What are the appropriate tests? Given that most human cancer cells do not produce tumors in immune deficient mice, the assay for tumorigenicity using nude mice has unacceptably low sensitivity. For example, despite intensive efforts, it has not been possible to develop a mouse model with orthotopic implantation of human osteosarcoma cells that mimics the human disease [7]. At the end of the day, the most reliable test is one of the simplest [8, 9]: do the cells senesce in culture? If they do, they are unlikely to produce tumors or malignancies in patients. Unlikely in the sense that there is a low probability, but not a certainty, that the expanded cultures do not contain a few cells that have acquired an oncogenic mutation. In contrast, cells that are immortal in culture carry a serious risk. Unfortunately, at present, there is no strategy for eliminating this risk. Differentiating the cells in such cultures, or cloning and then differentiating them, does not eliminate the risk as there is no current technology, or any method on the horizon, to detect a few tumorigenic cells in the large-scale cultures that are required for most therapeutic applications. In considering any therapy, we always return to the same question: what is the probability of benefiting versus harming the patient? We can answer this question with greater confidence as our knowledge of biology improves, but we will always face unknowns as we move from the laboratory to the bedside. Embryonic stem cells and induced pluripotent cells do not pass the test of senescence in culture. Therefore, the risk/benefit ratio is likely to be high. In contrast, the adult stem cells referred to as mesenchymal stem cells or mesenchymal stromal cells (MSCs) currently in use in a large number of clinical trials reproducibly senesce in culture. It is not surprising, therefore, that no serious adverse events have yet been reported in the many hundreds, probably thousands, of patients who have received MSCs, although it is important to emphasize the need for formal long-term follow-up of the recipients [9, 10]. The apparent safety of administering MSCs is reassuring since the therapeutic efficacy of the cells has not yet been established definitively for many conditions in which they are being tested.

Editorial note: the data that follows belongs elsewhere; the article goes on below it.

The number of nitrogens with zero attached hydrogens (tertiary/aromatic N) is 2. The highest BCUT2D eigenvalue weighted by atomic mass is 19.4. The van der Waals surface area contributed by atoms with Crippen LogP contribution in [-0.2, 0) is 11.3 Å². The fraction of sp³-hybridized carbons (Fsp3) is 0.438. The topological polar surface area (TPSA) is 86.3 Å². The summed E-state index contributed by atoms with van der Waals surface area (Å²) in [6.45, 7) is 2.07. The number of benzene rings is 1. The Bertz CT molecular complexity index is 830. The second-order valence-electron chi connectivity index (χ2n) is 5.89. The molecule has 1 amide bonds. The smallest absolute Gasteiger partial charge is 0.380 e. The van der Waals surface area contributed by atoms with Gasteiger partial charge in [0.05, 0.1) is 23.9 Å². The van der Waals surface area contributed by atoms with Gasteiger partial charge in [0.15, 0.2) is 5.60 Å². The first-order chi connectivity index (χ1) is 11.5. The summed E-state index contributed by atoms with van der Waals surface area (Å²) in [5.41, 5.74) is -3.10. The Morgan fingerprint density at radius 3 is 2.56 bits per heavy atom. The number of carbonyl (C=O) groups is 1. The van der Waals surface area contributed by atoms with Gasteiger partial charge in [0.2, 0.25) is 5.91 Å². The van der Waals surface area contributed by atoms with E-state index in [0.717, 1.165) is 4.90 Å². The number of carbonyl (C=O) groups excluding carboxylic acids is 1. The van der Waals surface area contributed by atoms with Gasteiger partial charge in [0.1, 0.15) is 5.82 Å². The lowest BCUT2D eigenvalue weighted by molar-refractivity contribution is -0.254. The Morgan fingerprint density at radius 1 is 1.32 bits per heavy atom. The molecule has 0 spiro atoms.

D.J.P. has consultant/advisory role in the advisory board of Temple Therapeutic LLC, obtained research funding/contracted research (including funds paid to your institution) from Temple Therapeutic LLC, and has ownership interest (stocks, stock options, or other ownership interest excluding diversified mutual funds) of less than 5% equity in Temple Therapeutic LLC. A.K. has a consultant/advisory role in TRT and in Temple Therapeutic and has stock options in TRT.


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    Ben-David U, Mayshar Y, Benvenisty N. Large-scale analysis reveals acquisition of lineage-specific chromosomal aberrations in human adult stem cells. Cell Stem Cell 2011; 9: 97102.
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    Hayflick L, Perkins F, Stevenson RE. Human diploid cell strains. Science 1964; 143: 976.
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    Report of Ad Hoc Committee on karyological controls of human cell substrates. J Biol Stand 1979; 7: 397404.
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    Rosolowsky M, McKee R, Nichols W et al. Chromosomal characterization of MRC-5 cell banks utilizing G-banding technique. Dev Biol Stand 1998; 93: 109117.
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    Strassberg M, Fruhman G, Van den Veyver IB. Copy-number changes in prenatal diagnosis. Expert Rev Mol Diagn 2011; 11: 579592.
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    Petricciani JC, Horaud FN. Karyology and tumorigenicity testing requirements: Past, present and future. Dev Biol Stand 1998; 93: 513.
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    Dass CR, Ek ET, Choong PF. Human xenograft osteosarcoma models with spontaneous metastasis in mice: Clinical relevance and applicability for drug testing. J Cancer Res Clin Oncol 2007; 133: 193198.
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    Romanov SR, Kozakiewicz BK, Holst CR et al. Normal human mammary epithelial cells spontaneously escape senescence and acquire genomic changes. Nature 2001; 409: 633637.
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    Prockop DJ, Brenner M, Fibbe WE et al. Simmons PJ, Sensebe L, Keating A. Defining the risks of mesenchymal stromal cell therapy. Cytotherapy 2010; 12: 576578.
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    Casiraghi F, Remuzzi G, Abbate M et al. Multipotent mesenchymal stromal cell therapy and risk of malignancies. Stem Cell Rev 2012 [Epub ahead of print].

Darwin J. Prockop*, Armand Keating†, * Department of Medicine, Texas A&M Health Science College of Medicine, Institute for Regenerative Medicine at Scott & White, Temple, Texas, USA, † Cell Therapy Program, Princess Margaret Hospital, Toronto, Ontario, Canada